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Adventures in balancing a bow...


Michael Appleman
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Hello everybody. I hope you're all doing well and have been enjoying the holiday season!

I haven't posted in a while, but I've been enjoying the information, humour and observations shared by all of you, and I thought I'd share a little adventure I had recently regarding an interesting bow.

I picked up this very nice early german bow, maybe a CW Knopf or a Schramm (I've got to show it to an expert one of these days), several years ago, and it's an excellent bow for drawing sound, but unfortunately VERY tip heavy. It only weighs 59g total, but it's balance point is 1.5cm farther up the stick than even my most tip-heavy usual-use bows, so it feels quite cumbersome whenever playing anything with bouncing or fast bow and string changes. For playing purposes, I had a replacement frog made, but my bowmaker put back the original button, which is quite short with very thin hammered silver rings.CWK3.thumb.jpg.cb065a8624877206ab7089be810f066a.jpgCWK1.jpg.0b5ab321e51682d84155a0a65a66d482.jpgCWK4.jpg.8721fd5b0e5c5428c730afa033b0ca8e.jpg

It is very light, coming in at 3g with the screw, whereas most of my other bows have button/screw combos that weigh 5g. I played around with attaching some weight to the button, and found that adding 3g to the button brought the balance point back towards the hand 1cm, and made the bow quite comfortable and manouverable, without bringing the overall weight up too much, so I asked my bow-maker friend to make me a new, heavier button. Making a 5g button wasn't a problem, a full length silver cap would do it, but getting that extra gram without making an unnaturally long button would be tricky, so he had an original idea that he thought would do the trick. He slipped 1g of mercury between the silver cap and the ebony center. Mercury is incredibly dense, and the button did the trick for balance, and was looking good. After bringing it home, I opened the case the next day to find the new button looking strangely cloudy. As I tried to polish it, I realized it felt wet...the mercury was amalgamating with the silver and bleeding through! I washed my hands and put the button in a plastic bag right away. At this point, the button is liquifying as the mercury is alloying itself with the silver!Heavybutton.jpg.de462810455dc43d07695b092c668658.jpg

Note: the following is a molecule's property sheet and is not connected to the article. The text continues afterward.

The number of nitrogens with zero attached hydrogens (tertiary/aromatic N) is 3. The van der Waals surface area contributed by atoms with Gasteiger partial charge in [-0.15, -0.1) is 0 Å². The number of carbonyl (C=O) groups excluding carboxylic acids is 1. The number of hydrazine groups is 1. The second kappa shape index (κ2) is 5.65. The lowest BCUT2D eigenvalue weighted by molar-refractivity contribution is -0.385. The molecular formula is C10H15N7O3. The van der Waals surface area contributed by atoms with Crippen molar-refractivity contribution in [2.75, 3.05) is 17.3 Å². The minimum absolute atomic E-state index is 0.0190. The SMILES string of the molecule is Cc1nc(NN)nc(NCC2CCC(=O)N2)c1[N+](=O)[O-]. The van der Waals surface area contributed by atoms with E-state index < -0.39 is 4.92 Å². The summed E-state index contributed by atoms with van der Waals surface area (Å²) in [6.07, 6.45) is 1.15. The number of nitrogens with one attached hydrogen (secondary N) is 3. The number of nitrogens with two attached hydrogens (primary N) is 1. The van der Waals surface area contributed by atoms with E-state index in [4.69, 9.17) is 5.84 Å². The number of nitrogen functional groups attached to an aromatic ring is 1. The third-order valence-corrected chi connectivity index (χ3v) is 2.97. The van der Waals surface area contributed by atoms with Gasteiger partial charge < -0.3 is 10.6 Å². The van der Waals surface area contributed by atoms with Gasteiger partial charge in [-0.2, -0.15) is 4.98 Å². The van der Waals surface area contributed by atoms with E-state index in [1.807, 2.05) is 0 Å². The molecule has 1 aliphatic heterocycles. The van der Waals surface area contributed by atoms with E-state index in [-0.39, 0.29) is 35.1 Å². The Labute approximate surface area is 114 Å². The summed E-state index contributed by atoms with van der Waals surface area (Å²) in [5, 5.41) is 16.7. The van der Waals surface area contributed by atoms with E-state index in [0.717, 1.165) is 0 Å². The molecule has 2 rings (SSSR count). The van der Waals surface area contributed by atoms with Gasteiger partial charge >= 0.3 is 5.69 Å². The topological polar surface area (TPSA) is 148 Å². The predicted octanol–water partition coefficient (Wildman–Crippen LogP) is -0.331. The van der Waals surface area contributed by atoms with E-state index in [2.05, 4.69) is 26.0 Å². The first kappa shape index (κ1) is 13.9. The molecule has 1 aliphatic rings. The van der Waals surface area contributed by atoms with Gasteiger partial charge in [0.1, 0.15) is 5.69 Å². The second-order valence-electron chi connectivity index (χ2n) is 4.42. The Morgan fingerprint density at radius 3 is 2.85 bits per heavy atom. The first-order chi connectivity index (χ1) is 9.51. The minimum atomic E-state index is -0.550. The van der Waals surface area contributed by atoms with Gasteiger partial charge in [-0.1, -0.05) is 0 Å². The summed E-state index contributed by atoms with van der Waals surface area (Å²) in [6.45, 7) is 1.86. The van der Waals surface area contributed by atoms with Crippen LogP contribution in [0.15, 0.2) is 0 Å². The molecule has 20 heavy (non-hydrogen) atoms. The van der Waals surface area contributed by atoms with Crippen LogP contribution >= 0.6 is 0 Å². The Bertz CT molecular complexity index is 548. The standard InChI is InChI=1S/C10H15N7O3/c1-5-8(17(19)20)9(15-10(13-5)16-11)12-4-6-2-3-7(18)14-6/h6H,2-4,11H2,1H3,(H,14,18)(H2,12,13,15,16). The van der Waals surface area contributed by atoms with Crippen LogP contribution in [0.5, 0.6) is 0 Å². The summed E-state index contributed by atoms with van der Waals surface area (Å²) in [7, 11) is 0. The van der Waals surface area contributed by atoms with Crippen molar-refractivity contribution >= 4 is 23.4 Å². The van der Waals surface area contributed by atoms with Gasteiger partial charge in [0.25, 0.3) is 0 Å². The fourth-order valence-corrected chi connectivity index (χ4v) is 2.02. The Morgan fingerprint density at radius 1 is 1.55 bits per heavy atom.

So my friend is making me another button with a double or triple end cap, but in the mean time, my sons got me a 3d printer for xmas, and I decided to try to make a 3g plastic cap to go over the original button. Of course it looks silly, but it does the trick for balance. I can finally use this bow for all around playing, not just Adagios and Largos!CWK2.jpg.c33c76e924b0d172d50995df9c2e9433.jpg

Best wishes for the New Year to all of you!!

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Hi Michael,

good that you simply took mercury and not plutonium to the button for weight adding purpose. So, as always, I would recommend to leave everything as is before experimenting without being able to overview all possible consequences.:ph34r:

The bow looks nice, my guess would rather be an early 19th South-German or Mittenwald bow than Knopf or Schramm, but due to missing clear references this can be speculation only. In my experience most of this early German bows are head-heavy compared to later ones, the construction of the sticks was different, more mass and thickness in the upper part.

All good wishes for the holidays!